Panicked Brain Splat
Looking over the latest astounding proposal from Bernanke at the Fed and Paulson from Treasury—subsidizing new home buyers with a ridiculous 4.5% 30 year mortgage—I think a plain fact needs to be stated much more clearly related to our earnest monetary officials: these guys are panicked.
This is a crucial fact in understanding what Bernanke and Paulson are trying to do as they desperately scurry around, but it’s been hidden by two factors: one, it’s very much their job not to appear panicked, it’s easy to be fooled by dark suits, a good haircut and good acting skills, they appear calm as they propose each new nuclear warhead implementation of policy in the crisis.
Much more obscured in the issue is why they’re panicked--and I think the main reason remains hidden--is that the primary event is difficult to understand and even harder to write, so very few have, but I will do my stumbling amateurish best here.
Bernanke and Paulson panicked when the money markets experienced a real-time 21st century run late in the summer, there as a total collapse of confidence in some of the most sterling pillar names in finance, fund managers panicked and funds actually became busted, the market froze with funds eventually paying out fifty cents on the dollar, if their investors were lucky.
This was never, ever supposed to happen again in a modern American economy after the Depression, Bernanke’s life study. One of the reasons Bernanke’s panic is not more widely acknowledged is that the short-term effects seemed so obscure, fund managers and payroll managers were most greatly affected, the money-market eventually clanked along poorly again, and the event was lost in a blizzard of late 2008 economic and political news.
The market and scope is irrelevant, the fact that finance players panicked and a market segment froze instantly slotted Bernanke and Paulson as historical rank financial failures, it was their job to make sure the unthinkable never happened, but somehow it did and anyone could see this spiraling out of control to another finance sectors like private banking. Think the public’s trust in FDIC is irrevocable? I don’t, and neither does Paulson and Bernanke.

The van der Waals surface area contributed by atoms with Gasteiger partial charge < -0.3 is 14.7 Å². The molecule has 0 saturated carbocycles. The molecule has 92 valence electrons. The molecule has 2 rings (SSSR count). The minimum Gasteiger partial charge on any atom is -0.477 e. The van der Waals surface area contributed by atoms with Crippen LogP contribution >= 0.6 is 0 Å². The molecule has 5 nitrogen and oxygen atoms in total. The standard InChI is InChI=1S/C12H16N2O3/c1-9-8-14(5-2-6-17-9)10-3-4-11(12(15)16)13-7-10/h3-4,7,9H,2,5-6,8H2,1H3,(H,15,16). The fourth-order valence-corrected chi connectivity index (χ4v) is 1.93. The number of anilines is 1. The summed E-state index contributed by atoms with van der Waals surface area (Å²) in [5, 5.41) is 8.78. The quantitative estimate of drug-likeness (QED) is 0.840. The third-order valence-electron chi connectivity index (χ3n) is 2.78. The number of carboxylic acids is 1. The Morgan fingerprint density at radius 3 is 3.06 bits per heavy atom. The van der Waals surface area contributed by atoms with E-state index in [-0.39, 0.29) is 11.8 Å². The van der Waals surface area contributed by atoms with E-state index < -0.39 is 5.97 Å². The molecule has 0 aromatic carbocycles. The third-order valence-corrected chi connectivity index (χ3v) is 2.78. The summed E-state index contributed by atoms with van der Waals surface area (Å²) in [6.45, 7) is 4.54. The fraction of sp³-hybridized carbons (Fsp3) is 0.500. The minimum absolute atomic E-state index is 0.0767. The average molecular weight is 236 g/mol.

I don’t know for empirically sure the minds of Bernanke and Paulson, of course not, but after this latest proposal it isn’t necessary, no rational federal monetary official would ever come up with something like this.
By offering 4.5% for new buyers Bernanke and Paulson propose to radically—note that word carefully—change the rules of the housing market. This will instantly create a market distortion just as bad as what occurred before when the stupid banks threw out lending rules and agencies said everything was AAA good, all kinds of actors will rush in who in reality had no business being there if the market were free and fair, thus causing huge problems eventually.
Tossing blithely aside all the Americans who would be horribly screwed if they owned a home now, the radical nature of housing market intervention and the blithe acceptance of locking in disastrous long-term problems (the latest disasters of distortion are staring them in the face!) the action can be classified as nothing but panic, these guys have lost it, too many months of stress and failure.
Just because one is panicked doesn’t mean they don’t know the right thing to do, but our economic mess is complex, solutions must be nuanced, thought-out, and implemented carefully. Again, this latest-humdinger of distortion, un-fairness and radical socialization smacks nothing short of panic, there is a measured, small proposal out there by official Bair to help out troubled mortgages, but Bernanke and Paulson desperately grabbed the stupid radical solution, it says a great deal.
This brain spat should be seen for what it is, an laughably unworkable tactic by panicked Federal officials. Whatever sense and reason they had earlier in the year has been very understandably blown up by a summer and fall of unending hell, and they should be ignored until the new Obama Fed and Treasury officials replace them.